• Why spending much time in analysis when problem is obvious and solution is needed urgently.

Now question is what a business analyst could do so that above situations does not occur frequently. It is true that we cannot run analysis work just for the sake of analysis which lead project in analysis paralysis mode and becomes a never-ending process. It shouldn’t be that all analysis work be done upfront and also in name of analysis, you can’t just create a long document copying information from different sources.

Also, we always have time constraints, so we need to play smart using the right tool and techniques to complete analysis to satisfaction within stipulated timeframe and we have to move forward with certain assumptions/ constraints/ risks/ dependencies which you need to validate/resolve as you go along. We shouldn’t be perfectionist and spend lots of time in creating awesome documentation. Using visual artefacts certainly helps in reducing lengthy documentation and making artefacts easy to understand. Sometimes we need to take a hit & trial approach to conclude the right option. The proof of concept and prototyping activities will help in identifying failing solutions faster. Sometimes in crunch of time, you have to go with your gut feeling and intuition. I would suggest to collaborate with business SME and ask technology SME for their advice as well.

The scope of the analysis must be defined and must be understood clearly with all relevant stakeholders on what goal/results we expect to achieve. One thing I always do with any analysis work for deliverable/artefact is to outline associated risks, issues, assumption, caveats, constraints, dependencies and discuss them with project team and wider stakeholders throughout drafting, reviewing and sign-off process. This will help in planning further analysis at a later stage when needed. This way change management is aware of the time/money needed for further analysis work at later stages and an appropriate resource planning could be done in advance to negate any surprises. Another activity I always do is to maintain a lesson learn log and then keep sharing with team and others as soon as possible. It helps improving understanding, productivity and efficiency. Creating analysis artefacts collaboratively with concerned parties/ stakeholders will get visibility of work/ efforts and challenges so that they are supportive during any management decision.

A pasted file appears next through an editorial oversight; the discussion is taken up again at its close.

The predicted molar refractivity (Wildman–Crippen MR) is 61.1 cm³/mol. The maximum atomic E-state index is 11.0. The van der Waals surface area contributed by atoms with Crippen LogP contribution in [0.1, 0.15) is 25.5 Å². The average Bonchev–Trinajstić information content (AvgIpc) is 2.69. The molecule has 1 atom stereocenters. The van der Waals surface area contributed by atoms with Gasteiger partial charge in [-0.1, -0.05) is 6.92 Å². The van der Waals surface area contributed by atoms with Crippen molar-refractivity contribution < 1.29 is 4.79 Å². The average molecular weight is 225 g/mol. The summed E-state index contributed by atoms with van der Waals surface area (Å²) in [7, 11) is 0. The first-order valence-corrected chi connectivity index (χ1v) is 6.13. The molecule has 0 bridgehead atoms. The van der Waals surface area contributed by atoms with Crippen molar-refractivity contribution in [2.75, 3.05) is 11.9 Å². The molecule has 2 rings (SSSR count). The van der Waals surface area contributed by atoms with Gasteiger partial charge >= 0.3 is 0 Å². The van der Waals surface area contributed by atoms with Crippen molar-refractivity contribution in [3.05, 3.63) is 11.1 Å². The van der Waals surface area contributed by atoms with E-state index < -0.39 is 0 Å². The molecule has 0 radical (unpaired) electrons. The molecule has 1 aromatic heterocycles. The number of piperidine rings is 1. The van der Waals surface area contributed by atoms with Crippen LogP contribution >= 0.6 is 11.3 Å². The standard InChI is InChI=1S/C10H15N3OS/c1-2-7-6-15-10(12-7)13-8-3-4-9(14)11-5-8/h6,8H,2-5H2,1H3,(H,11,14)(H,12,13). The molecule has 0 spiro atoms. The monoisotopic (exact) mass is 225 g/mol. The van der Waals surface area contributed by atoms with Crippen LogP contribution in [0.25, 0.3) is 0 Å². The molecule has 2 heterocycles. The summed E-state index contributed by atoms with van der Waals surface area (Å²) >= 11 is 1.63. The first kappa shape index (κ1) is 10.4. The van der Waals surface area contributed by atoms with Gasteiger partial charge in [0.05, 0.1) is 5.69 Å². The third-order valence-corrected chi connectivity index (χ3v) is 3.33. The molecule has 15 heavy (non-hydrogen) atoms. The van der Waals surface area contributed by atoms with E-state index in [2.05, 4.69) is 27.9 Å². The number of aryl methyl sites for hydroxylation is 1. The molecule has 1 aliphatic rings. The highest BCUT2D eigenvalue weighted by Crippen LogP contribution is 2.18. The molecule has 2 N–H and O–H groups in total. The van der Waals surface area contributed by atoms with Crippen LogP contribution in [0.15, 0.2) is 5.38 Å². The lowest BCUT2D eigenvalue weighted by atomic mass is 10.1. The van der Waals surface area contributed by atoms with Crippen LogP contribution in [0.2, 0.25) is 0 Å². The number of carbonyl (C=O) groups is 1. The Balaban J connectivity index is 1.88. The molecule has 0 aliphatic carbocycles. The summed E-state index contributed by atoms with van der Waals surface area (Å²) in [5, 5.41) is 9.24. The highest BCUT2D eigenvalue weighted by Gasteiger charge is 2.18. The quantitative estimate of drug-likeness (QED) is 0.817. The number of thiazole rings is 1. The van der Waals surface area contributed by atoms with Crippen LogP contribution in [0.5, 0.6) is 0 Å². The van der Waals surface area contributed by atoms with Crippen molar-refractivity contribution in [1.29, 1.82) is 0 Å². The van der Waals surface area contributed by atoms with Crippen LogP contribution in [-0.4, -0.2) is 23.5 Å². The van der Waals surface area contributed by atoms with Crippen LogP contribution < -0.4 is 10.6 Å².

Managing the sources of information and keeping them one click away will help you find them quickly and make it easy to revisit them in future. Also better to have some information engagements with other BA’s working on other initiatives to understand what analysis work they have done as sometimes you can have access already completed analysis outcomes which are relevant to your work hence saving your time so that you do not have to reinvent the wheel.

Analytical thinking and behavior help you to organize yourself in optimal ways, prioritize your task effectively, anticipate any RAID item, find interlock situations with other projects and in turn, it helps you to move forward without any major unforeseen hiccups and blockers.

One famous saying comes to my mind is ‘proof of the pudding is in eating.’. So if your analysis work is helping the business / programme to deliver business outcomes/ benefits they are bound not to ignore or dismiss the importance of analysis.

Finishing this with a business analyst humour from, I hope you find my blog useful and please do share any comment/feedback.


Ravi Kumar